Why test my drinking water?
We spend thousands of dollars a year performing maintenance on our homes, but how often do we think about the health and safety of our drinking water? There are multiple reasons now may be a good time.
Reasons to test your drinking water
Color or Odor
There are many reasons your water may be yellow, brown or smell like rotten eggs or sulfur. Some of those reasons are safe, others not so much, but there is only one way to find out.
Before Installing a
Before spending thousands on water treatment, ask yourself what you’re actually treating. Understanding what’s in your water can narrow your choices and save you money in the long run.
Local Water Quality
Everything from natural disasters (floods, hurricanes, wildfires) to municipal mismanagement can allow contaminants to creep into your water supply. And local governments are not always quick to be transparent.
The age of our homes and pipes have a heavy impact on our water quality. Drinking water traveling through old pipes can pickup lead, copper and bacteria along the way.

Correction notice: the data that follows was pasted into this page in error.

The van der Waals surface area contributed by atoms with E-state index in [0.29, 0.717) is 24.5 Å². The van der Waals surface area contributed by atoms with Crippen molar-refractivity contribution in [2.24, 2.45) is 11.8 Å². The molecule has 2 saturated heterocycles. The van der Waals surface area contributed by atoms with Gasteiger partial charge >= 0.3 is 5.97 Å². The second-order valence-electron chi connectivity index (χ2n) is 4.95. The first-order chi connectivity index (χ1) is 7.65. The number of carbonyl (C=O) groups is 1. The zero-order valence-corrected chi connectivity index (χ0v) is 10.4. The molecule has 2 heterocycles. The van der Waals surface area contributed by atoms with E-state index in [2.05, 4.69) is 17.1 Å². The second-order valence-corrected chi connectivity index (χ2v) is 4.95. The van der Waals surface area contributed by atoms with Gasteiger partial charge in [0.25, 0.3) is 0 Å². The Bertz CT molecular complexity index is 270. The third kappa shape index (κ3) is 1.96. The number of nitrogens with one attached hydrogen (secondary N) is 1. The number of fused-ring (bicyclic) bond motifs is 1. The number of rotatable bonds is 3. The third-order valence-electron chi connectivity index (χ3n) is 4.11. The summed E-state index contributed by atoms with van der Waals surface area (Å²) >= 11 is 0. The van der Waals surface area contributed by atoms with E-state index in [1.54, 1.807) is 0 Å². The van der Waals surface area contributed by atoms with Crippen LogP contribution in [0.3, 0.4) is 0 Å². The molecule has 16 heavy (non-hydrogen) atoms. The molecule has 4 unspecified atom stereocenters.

Contaminants in our drinking water can cause everything from chronic illness to pregnancy complications and often exist without visible evidence. Testing is the only way to provide peace of mind.
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What is it?Coliforms are a group of common bacteria found in soil, water, and the gut and fecal waste of humans and other warm-blooded animals. It is common practice to report total coliform results as "presence" or "absence" rather than an exact concentration as their mere presence is enough to trigger further testing or corrective action. Presence of coliform bacteria is used as an indicator to identify when water is contaminated with human or animal waste. The presence of fecal coliforms indicates inadequate water treatment or a problem with the local water distribution system. While most coliform bacteria are harmless, some strains cause illness.
What is it?Escherichia coli (E. coli) are the most common type of fecal coliform bacteria. E. coli in water is an indicator of human and animal waste contamination. It is common practice to report E. coli results as "presence" or "absence" rather than an exact concentration as their mere presence is enough to trigger corrective action. The presence of E. coli in tap water can indicate inadequate water treatment or a problem with the local water distribution system. Although most strains of E. coli are harmless, some may cause severe illness. If E. coli is detected in tap water, the water should not be used for drinking until properly disinfected.